X-ray crystallography doesn't require nearly as many images to be captured. Instead, anywhere from 100 to 400 images, rather than 100,000 for electron microscopy, are acceptable, he said. "It's much less from that aspect," he added. "But you have to grow a very good crystal, a very good protein crystal. And that's sort of the tricky part. But once you've got a good crystal, then data collection can be very fast, and structure determination can be very fast."
The SARS-CoV-2 virus is shown with spikes in red. Gordon said that images of viruses are captured initially in black and white and are colored using imaging software to draw attention to the most relevant parts of a virus. Researchers typically select the colors they think are most suited to illustrate a virus.
"With the programs we use, we can pick and choose what color we would like," he said, "But generally we color the viruses sort of these hot colors, such as red, and we tend to color the human proteins sort of cooler colors like blues and greens. It's up to the user."
Gordon is going to publish one of the highest-resolution images of SARS-CoV-2 ever made, but his image isn't an image of the entire virus. Rather, it's a portion of the virus — a portion of one of those "spikes" on the surface. That's where the action is, he said. It's that spike that penetrates cells in the human body and causes infections, he explained, and it's the spike about which the researchers need the most detailed information so they can develop a vaccine.
"Today, this is the highest-resolution that is available for one part of the spike protein," Joyce said, adding that it will help small-molecule drug developers understand on an atomic level the most important parts of SARS-CoV-2. "Moving one atom or replacing one atom within a drug can make a huge difference in potency and activity," he said.
Joyce also said researchers have imagery of a human antibody binding to SARS-CoV-2 — an antibody that was able to bind to earlier variations of SARS, about 15 years ago. That bodes well for the development of a new vaccine for the most recent version of coronavirus, he said.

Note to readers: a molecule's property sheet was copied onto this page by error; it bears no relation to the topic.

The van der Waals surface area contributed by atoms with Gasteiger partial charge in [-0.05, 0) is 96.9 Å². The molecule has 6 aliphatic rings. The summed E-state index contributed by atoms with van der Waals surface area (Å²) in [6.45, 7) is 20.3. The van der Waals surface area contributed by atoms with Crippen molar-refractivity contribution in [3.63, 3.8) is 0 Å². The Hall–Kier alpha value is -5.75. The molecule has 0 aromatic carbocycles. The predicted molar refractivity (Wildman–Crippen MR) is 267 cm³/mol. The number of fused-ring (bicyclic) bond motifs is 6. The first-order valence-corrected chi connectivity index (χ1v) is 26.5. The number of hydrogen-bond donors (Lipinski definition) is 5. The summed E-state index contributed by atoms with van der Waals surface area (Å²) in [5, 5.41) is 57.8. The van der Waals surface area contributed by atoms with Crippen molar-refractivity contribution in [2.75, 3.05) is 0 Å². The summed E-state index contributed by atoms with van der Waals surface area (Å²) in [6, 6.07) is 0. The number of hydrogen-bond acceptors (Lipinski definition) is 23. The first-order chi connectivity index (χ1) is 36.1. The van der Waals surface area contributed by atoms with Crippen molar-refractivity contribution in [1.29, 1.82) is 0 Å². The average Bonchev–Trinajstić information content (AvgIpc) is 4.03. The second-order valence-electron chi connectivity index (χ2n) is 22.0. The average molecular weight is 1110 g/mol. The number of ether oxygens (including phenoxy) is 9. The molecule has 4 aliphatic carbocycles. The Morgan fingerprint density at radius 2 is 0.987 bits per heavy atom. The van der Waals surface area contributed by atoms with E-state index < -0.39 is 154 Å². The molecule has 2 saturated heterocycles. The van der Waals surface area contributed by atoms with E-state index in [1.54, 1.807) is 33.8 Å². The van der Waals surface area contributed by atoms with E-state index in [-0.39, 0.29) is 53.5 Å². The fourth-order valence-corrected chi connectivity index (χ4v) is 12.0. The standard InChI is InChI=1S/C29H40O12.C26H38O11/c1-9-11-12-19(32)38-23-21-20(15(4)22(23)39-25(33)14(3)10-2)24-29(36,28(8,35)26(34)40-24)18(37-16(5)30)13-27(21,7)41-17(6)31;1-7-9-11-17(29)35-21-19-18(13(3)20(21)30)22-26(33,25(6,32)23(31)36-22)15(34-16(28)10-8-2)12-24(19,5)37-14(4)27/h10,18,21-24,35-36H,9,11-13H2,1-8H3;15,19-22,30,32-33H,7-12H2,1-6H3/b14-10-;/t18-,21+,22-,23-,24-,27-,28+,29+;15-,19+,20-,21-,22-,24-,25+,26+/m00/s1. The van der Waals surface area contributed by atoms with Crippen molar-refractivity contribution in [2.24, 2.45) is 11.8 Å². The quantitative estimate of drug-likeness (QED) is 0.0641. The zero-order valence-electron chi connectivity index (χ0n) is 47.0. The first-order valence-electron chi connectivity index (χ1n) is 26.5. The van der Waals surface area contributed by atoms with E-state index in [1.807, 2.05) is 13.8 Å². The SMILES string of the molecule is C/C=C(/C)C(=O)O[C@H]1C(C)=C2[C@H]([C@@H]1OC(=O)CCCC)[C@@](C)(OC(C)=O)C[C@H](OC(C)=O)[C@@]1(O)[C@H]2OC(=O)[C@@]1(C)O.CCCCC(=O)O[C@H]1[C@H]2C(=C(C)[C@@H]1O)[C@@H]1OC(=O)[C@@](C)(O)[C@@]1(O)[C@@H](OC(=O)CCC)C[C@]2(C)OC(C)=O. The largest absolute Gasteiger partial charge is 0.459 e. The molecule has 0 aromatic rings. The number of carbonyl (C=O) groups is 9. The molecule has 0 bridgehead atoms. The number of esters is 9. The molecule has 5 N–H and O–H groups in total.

"It's able to do that because of where exactly it binds on the viral spike," he said. "That region is the same between the two viruses. So in some ways, that's very useful right now. ... Our group is also using that antibody to assess our vaccine candidates."
Images of viruses allow everyone to visualize what is making them sick, of course. Those pictures are fascinating on the news, but they aren't just artwork, Joyce said. They serve as tools for researchers who want to find a cure.
"The high-resolution images are really critical for many reasons," he said. "That atomic detail is what we really need to actually make better vaccines."
Behind the scenes, in labs around the world, Joyce said, researchers can use virus images and the data files that come with them to get detail on the atomic level about how a virus is structured.
"That's being used every day to help design vaccines and also small-molecule inhibitors," he said. "That's our No. 1 [goal] right now: to get a vaccine for the serviceman and for everyone in the United States. There are many groups that are working on that endeavor. In a year or two, we will know which group has been successful, but right now, everybody needs to do their best efforts to get a vaccine. We're one arm of that effort."